He said that when he first began developing in Lonsdale St, he opened a retail outlet so he could chat with patrons and residents.
“I’ve come into an area and I want it to work,” he says.
“This is why when people attack me and try and dirty my name, I get really hurt, because I am completely the opposite.
“A lot of these objections were hurtful.”
Residents who live in the area immediately surrounding the site and in neighbouring suburbs have expressed their concerns about the impact the project will have on the Ainslie Primary School, which is opposite the bowls club, the nearby childcare centre and on the daily lives of residents generally through increased traffic and activity.
They fear their quiet suburb will become akin to Lonsdale Street (which is home to several Bulum Group developments), attracting night drinkers and possibly even drug users.
But the developer says he tries to do things “in the good way”. He says he is anti-drugs and far from wanting to remove trees, is passionate about protecting them.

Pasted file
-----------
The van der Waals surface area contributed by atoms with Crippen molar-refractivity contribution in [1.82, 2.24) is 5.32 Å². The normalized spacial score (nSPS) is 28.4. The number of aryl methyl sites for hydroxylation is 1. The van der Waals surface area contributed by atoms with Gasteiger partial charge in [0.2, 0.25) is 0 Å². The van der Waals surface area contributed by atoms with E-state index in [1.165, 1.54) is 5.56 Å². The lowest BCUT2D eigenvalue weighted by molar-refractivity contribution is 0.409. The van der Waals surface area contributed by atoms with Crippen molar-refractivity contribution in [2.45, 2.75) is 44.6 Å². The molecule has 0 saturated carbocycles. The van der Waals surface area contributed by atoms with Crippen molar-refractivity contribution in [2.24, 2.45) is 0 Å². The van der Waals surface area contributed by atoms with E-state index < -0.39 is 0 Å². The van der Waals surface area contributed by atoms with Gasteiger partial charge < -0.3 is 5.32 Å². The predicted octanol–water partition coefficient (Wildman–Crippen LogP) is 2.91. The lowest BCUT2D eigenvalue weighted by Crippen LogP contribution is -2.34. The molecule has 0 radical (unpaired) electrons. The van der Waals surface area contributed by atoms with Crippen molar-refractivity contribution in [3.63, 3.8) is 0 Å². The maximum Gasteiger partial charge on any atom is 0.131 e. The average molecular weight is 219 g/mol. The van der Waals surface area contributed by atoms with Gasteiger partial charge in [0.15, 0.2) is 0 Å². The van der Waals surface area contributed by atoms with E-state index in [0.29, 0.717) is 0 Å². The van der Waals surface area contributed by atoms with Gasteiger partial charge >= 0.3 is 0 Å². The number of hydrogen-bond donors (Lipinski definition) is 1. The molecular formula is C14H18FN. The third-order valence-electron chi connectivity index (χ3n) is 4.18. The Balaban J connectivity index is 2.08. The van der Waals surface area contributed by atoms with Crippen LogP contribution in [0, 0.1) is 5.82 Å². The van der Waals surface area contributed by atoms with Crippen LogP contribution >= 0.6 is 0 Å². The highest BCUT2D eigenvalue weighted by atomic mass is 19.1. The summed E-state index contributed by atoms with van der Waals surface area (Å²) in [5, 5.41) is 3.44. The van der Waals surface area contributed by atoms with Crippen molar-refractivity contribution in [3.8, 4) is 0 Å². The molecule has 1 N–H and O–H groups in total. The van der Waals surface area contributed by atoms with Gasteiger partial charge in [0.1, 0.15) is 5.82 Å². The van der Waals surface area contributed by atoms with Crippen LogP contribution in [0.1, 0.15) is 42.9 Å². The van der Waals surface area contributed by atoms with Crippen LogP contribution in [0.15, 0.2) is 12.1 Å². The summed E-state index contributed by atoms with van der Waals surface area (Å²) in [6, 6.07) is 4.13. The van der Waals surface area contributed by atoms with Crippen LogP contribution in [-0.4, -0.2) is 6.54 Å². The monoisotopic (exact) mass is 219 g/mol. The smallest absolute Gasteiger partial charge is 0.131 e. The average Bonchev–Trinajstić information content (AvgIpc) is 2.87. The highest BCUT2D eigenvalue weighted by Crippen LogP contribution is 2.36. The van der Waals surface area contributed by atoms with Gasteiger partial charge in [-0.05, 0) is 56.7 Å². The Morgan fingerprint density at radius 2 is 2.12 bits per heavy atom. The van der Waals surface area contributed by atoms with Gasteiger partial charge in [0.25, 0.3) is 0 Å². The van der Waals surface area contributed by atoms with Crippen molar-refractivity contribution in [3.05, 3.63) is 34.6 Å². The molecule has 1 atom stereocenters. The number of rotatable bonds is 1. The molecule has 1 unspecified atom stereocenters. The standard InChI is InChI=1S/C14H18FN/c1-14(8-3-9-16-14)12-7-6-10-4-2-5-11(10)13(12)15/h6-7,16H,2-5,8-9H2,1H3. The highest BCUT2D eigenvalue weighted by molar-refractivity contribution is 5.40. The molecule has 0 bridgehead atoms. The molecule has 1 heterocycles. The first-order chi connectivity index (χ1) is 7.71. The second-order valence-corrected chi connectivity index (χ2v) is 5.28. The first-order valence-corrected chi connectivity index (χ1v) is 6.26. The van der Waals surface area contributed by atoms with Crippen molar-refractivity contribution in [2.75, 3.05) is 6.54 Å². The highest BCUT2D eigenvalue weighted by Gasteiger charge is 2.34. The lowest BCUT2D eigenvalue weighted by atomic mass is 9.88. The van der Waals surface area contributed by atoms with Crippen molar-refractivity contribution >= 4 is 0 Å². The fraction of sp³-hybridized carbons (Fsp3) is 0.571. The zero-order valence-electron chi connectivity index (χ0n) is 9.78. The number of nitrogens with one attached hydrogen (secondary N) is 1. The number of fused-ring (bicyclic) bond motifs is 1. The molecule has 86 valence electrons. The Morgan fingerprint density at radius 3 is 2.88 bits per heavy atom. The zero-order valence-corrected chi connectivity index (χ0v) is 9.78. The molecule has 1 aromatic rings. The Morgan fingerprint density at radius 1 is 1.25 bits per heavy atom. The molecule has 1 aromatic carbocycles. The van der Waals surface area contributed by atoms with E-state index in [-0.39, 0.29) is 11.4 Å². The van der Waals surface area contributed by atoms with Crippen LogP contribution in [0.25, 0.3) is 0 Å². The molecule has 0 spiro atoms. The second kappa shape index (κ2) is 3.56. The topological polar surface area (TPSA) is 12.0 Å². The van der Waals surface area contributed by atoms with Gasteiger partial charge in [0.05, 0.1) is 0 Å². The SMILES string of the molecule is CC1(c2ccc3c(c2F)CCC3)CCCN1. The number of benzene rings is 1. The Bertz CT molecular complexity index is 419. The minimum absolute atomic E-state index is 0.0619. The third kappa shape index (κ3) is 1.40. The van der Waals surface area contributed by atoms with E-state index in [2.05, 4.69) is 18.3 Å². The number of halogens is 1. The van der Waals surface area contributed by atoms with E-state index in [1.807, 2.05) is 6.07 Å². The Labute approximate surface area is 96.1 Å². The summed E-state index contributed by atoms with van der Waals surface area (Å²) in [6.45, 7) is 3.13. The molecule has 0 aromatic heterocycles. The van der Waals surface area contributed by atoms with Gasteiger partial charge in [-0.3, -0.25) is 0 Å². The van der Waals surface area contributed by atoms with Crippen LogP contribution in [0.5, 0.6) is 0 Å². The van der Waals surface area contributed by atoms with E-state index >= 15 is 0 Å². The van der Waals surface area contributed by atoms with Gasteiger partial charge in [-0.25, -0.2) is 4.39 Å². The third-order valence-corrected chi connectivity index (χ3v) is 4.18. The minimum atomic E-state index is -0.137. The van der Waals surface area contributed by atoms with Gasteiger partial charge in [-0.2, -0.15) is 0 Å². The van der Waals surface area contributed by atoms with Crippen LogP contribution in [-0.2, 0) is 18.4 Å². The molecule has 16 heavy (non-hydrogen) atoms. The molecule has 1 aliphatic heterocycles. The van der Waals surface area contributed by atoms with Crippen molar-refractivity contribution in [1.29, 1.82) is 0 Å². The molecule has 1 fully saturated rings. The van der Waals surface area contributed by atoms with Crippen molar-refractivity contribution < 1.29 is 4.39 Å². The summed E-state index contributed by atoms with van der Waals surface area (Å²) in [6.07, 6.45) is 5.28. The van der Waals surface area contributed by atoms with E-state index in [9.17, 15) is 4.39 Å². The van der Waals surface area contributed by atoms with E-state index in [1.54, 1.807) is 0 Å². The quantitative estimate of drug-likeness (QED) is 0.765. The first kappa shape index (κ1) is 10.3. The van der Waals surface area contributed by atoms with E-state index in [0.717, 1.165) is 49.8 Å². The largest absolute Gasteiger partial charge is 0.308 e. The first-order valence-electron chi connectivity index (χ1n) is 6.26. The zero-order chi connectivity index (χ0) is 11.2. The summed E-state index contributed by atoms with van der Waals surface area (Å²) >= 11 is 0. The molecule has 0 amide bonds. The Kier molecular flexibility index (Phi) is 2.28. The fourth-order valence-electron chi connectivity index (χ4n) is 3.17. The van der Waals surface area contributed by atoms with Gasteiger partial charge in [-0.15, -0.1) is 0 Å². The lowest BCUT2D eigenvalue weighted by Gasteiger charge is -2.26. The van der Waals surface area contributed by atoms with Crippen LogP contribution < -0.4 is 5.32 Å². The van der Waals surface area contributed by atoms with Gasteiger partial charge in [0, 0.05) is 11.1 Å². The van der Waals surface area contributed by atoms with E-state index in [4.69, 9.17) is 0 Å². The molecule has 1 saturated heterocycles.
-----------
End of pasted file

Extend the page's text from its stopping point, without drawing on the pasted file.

“If I had a criminal record or had a history with drugs, I get where the rumours [that his plans would attract drug users] can come from, but that’s not the case,” he says.
One resident said during the consultation that she wanted to see neither townhouses or a mixed use development on the site.
Mr Bulum expressed his disappointment at her view.
“You really wanted me to do a consultation, I’ve done it, and I’m looking forward to your feedback and you’re just donkey voting, basically,” he said.
“If you care about this area, put something on there that I can work with.
“Do you really want a derelict site across the road?”
Mr Bulum says the woman ended up suggesting a retirement village for the site, which, given the ageing population, was an idea with potential.
While plans for the development are made, the bowling club members will continue to use the space. They’ll probably move on in late 2017, but Mr Bulum is open to them staying longer if they want to. Several of them were meeting over tea and coffee in the clubhouse during the RiotACT’s visit. Bowls organiser Mike Woolley said the members had a good relationship with Mr Bulum, who is often on site now Bonkers, which he runs with Joelle Bou-Jaoude and Sascha Brodbeck of Brodburger in the old clubhouse, is open.